Discussion in 'PALM TREES - WHERE TROPICAL STARTS' started by ScotTi, Mar 6, 2011.
4-02-11 Hanging on and getting larger.
this is awsome thanks! I have a dypsis decaryi that im going to cross with a dypsis leptocheilos , none of them are close to flowering yet but someday...
4-9-2011 Looking very promising to this point. A few (6) of the smaller fruits fell early in the week.
The next spath on the Butia is coming along. The Allagoptera spath has yet to open. I still have hope for a ButiaxAllagoptera.
Allagoptera taking its sweet time.
Thank you again for such a great play-by-play thread. I've got great news - my Butia FINALLY opened its first spathe today. I think you'll see by the pics I post - that I was paying attention
I'll go back through the thread, but after watering the post-neutered female flowers down on day one - does the bag go on or should I wait until the females are about to reach anthesis and multiple washings to bag?
Here's the fruits of my Day 1 labor:
Rich, Looking good!!!! I bag after washing them down after the removal of male flowers. You will be ok as long as the females have not become receptive. Things should move along faster as the temps have become hot for us now. Should not be hard to find a S.rom in flower, as around here they all seem to be flowering now.
Update 4-16-11: Fruit is growing larger with no further fruit drop to report.
My prude females took 8 days to reach anthesis Scott - thought they'd never go looking for pollen love. I hit them with a fresh Syagrus r. inflorescense last night and doused them in a nice cloud via shaking.
How quick/drawn-out is the successful pollination? The reason I ask - is that there was a light sprinkle last night. I'm hoping that enough fresh pollen hit the flowers when they were receptive to ensure a decent seed set.
More to follow and thanks again Scott!
Rich, I do not know if the light sprinkle will really effect the outcome. Did you have the Butia flowers covered with the pillowcase? Did you leave the S. rom inflorescence in the pillow case or were you using saved pollen? My next Butia inflorescence should pop any day now, but the Allagoptera looks to be just sitting. I will prepare the Butia inflorescence for the Allagoptera pollen but it just may not happen this go round.
Patrick, That sounds like a nice cross.
I didn't have a pillowcase over the Butia flowers - as my cross-contamination risk was very low (closest Butia is about 1/4 mile away and didn't have a freshly opened spathe). I waited until the day I saw the females reach anthesis and harvested a fresh S. rom inflorescence. I shook the heck outta my S rom. inflo and saw a nice cloud right over the female Butias. I've got two more Butia spathes on their way and ready to pop at any moment.
I sure would like to see that Butia x Allogoptera cross work. Keep us posted.
Rich, I think you will be ok with the cross. The rain may reduce the total seed count, but you will get some. I have 3 more spathes pushing on the Butia and I hope to get the ButiaX Allogoptera out of one of them. I do not know how long the spathe of a Allogoptera take to open as the palm is a slow grower so the flowering may be some time off. I have another Butia that usually will start flowering in June and will continue into July, so I think I will have a few chances at a ButiaXAllogoptera.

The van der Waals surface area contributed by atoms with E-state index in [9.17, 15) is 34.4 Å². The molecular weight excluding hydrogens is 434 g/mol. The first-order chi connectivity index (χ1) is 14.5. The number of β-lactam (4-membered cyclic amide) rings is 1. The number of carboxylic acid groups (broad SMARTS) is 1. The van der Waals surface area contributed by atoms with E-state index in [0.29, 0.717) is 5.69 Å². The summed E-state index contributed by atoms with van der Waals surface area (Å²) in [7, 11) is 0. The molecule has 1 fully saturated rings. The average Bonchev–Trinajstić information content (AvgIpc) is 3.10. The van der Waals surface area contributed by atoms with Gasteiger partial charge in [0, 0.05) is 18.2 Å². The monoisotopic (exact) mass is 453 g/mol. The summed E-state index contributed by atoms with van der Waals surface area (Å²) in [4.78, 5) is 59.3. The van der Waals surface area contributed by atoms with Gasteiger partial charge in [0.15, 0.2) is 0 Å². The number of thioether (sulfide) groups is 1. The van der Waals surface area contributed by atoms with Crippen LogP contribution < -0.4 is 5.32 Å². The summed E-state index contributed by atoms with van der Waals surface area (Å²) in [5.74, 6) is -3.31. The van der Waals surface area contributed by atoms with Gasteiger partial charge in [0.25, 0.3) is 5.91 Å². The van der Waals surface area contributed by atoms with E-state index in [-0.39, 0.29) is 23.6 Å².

Update 4-24-11 Fruit looking good and holding on. More spathes pushing for the next cross.
4-27-11 Flower stalk #2 with male flowers removed. Removed 3/4 of the flower stalk on this one to make the male flower removal easy. Total prep time 15min.
Flower stalk #2 reached anthesis yesterday. I will let mother nature take to the pollination of these girls. No other Butia around in flower but lots of S. rom's in flower.
I went ahead and repeated the pollination as I did with the first flower stalk using the same Butiagrus again.
I wish I had your patience.
Patience is waiting for the Allogoptera to flower.
Look who now has come into flower...
I am trying to move the Butia flowering faster...
I hate that the timing isn't aligned for you Scott. I am really looking forward to seeing the B x A cross. Have you ever done that to a Butia spathe before (cutting top of it off to try and get it to bloom faster)? Please keep us posted.
Rich, I am not giving up on this. This is the cross I have waited a long time to try. The timing may not be perfect, but I am going to give it my best shot. I have never cut the spathe early before, but I think it may work. I waited about an hour to start the male flower removal and a few had already opened. This is going to be a first for me, as I am going to collect and save the Allogoptera pollen for these girls. I left around 100 Butia girls (pic #1) to wait the Allogoptera pollen. This is the Allogoptera polen collected today (pic#2).
Rich, How are the girls from your cross doing? Here are the girls from the 1st ButiaXButiagrus cross I did this year.
Rich, Really good news! I checked out my rose/pink flowering Butia and it is in flower. The females were not receptive but it should happen in the next few days. Removed the males and washed the palm down and covered the female flowers. I am feeling better now.